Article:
screenshots

Backgammon Etiquette

Here are some common etiquette observed in backgammon. These are observed in both live and electronic backgammon play.

Proper Etiquette

1. Use a friendly tone in greeting your competitors at all times. Don't just proceed and roll the dice.

2. Always say goodbye after a match. Thank the player for a nice game, or whatever gives you some comfort.

3. On a double, gently put the cube in the middle, and say double. For a take, place it on your side and say "take." When you drop, place the cube properly where it belongs. and clearly utter "drop" or "pass".

4. The score should be monitored by both parties. You should declare the score or accept your opponent's declaration of the score, after every game. In a Crawford game, score announcement should be done during the start and the cube must be taken off the board.

5. Before rolling, the dice must be shaken three times. Avoid shaking when your opponent is playing or pondering about a play.

6. Remain silent and still while your opponent is Be quiet and still while your opponent is evaluating or playing.

Wrong Etiquette

1. Avoid mentioning the luck of your opponent or lucky spins, either in the duration or at the conclusion of the match. It is similar to assuming that he is winning or has won because of luck not by his skills.

2. Do not describe the bad roll of your opponent or your good rolls. It's annoying and whimsical.

3. Avoid holding the doubling cube if you mean to double. As a matter of fact, overtly or covertly, it could be a kind of dishonesty.

4. Unless your competitor is done picking up his dice, never roll the dice. Premature rolling, or at the same moment he picks up his dice, can cause conflict as to whether or not the roll counts, or whether or not the player is through contemplating about his play. This also unjustly hastens the competitor into playing.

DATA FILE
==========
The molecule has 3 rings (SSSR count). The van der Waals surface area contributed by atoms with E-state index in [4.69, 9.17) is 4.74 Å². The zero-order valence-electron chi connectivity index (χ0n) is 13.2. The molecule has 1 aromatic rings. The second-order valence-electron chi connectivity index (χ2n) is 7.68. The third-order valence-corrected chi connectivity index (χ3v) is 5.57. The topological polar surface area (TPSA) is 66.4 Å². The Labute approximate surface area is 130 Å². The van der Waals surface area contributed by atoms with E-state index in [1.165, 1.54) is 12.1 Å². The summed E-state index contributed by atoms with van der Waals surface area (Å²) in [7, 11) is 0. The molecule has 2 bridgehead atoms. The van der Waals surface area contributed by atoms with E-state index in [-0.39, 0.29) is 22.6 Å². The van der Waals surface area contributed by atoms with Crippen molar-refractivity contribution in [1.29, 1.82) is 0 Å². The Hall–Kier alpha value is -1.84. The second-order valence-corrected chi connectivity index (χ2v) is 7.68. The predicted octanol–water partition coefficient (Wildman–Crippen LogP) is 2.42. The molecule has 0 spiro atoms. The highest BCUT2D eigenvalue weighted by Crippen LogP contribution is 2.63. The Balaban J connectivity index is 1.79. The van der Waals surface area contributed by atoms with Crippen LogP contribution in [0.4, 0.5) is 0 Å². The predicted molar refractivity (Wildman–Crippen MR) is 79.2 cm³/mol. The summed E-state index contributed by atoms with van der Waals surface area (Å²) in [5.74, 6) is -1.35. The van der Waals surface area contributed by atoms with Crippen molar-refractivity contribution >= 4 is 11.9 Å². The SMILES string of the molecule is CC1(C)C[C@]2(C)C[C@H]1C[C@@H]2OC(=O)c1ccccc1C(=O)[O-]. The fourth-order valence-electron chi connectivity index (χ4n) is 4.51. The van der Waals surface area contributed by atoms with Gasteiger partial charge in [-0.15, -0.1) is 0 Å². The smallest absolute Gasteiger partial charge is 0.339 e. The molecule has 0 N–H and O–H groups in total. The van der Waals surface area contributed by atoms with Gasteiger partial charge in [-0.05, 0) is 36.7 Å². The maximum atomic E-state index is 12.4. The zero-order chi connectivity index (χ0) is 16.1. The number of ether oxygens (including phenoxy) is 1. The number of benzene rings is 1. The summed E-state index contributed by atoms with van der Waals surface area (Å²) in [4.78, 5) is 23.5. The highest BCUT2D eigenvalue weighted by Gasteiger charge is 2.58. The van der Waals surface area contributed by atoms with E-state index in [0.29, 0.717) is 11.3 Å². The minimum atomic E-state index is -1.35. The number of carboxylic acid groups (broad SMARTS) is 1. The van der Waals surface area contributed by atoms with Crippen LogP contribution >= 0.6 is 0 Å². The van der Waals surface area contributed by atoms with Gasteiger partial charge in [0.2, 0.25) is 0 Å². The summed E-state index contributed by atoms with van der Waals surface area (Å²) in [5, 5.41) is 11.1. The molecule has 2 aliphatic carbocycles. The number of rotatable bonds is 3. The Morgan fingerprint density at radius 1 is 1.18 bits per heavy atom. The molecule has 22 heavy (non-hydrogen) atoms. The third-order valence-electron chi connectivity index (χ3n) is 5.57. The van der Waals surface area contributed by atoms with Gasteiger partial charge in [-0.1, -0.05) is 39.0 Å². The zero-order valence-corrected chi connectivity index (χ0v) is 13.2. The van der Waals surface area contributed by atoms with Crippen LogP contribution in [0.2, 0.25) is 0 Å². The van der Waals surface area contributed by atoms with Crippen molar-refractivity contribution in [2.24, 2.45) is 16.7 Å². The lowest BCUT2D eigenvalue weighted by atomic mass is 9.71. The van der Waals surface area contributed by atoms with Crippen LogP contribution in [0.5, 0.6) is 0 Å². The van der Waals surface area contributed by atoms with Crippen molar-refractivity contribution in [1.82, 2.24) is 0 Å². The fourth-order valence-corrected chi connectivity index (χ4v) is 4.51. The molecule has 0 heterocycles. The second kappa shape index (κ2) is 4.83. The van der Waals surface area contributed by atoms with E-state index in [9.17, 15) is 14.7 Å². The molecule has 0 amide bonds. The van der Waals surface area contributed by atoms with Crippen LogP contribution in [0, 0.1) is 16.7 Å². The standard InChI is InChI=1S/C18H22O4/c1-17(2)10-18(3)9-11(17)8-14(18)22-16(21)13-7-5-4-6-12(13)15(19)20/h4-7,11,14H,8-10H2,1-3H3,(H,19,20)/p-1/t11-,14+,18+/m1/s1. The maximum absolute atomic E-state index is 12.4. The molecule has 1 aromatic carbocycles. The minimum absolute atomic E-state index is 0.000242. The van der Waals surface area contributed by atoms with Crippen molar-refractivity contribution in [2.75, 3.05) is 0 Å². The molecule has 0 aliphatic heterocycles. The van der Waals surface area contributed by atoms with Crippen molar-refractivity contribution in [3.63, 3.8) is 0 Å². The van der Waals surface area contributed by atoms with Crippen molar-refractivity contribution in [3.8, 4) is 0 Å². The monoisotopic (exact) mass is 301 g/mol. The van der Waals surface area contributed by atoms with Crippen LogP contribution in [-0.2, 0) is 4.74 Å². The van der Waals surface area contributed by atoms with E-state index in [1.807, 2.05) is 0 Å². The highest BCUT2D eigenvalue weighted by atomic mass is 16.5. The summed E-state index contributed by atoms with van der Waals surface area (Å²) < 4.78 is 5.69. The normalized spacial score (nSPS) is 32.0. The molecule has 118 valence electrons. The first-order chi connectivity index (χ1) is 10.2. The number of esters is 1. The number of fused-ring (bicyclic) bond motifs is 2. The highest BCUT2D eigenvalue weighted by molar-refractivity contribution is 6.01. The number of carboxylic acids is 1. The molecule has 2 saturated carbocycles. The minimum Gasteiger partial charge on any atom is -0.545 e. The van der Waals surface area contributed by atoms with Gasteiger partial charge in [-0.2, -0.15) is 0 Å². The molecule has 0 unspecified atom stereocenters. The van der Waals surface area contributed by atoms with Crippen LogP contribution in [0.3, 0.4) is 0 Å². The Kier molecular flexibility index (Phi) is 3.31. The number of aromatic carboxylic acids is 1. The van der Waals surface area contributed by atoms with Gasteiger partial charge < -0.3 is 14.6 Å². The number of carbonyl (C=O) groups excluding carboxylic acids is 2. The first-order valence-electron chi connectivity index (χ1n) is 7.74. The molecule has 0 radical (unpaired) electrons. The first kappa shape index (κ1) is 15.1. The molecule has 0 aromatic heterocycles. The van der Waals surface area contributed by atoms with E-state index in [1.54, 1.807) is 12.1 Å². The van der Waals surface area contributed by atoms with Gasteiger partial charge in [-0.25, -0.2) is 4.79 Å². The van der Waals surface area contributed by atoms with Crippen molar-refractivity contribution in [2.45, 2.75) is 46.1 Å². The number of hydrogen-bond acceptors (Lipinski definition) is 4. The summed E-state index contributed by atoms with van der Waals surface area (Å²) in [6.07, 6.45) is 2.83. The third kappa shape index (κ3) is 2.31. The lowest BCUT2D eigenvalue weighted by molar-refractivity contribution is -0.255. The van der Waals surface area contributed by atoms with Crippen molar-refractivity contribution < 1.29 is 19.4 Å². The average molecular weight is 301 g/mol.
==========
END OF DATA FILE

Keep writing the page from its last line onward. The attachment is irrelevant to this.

5. Avoid laughing or giggling when your opponent spins a bad roll, or from rejoicing when you get a good roll.

6. Avoid delaying. It is not bad if you ponder about a real tough decision about your game. Even seasoned veterans require time to evaluate all the conditions. However, taking too long on a basic decision between two plays in the early stages of the game is quite unacceptable.

7. Avoid talking with people in the other table. Avoid petty conversations and focus your attention to the match.

8. If you wish to pause and take down a board position for future evaluation, ask your competitor if it's alright. Make it fast and avoid doing it many times.

9. Avoid saying "nice roll" or "good game" after each good roll and after each game. Giving compliment is just like telling your opponent that he was just lucky.

Close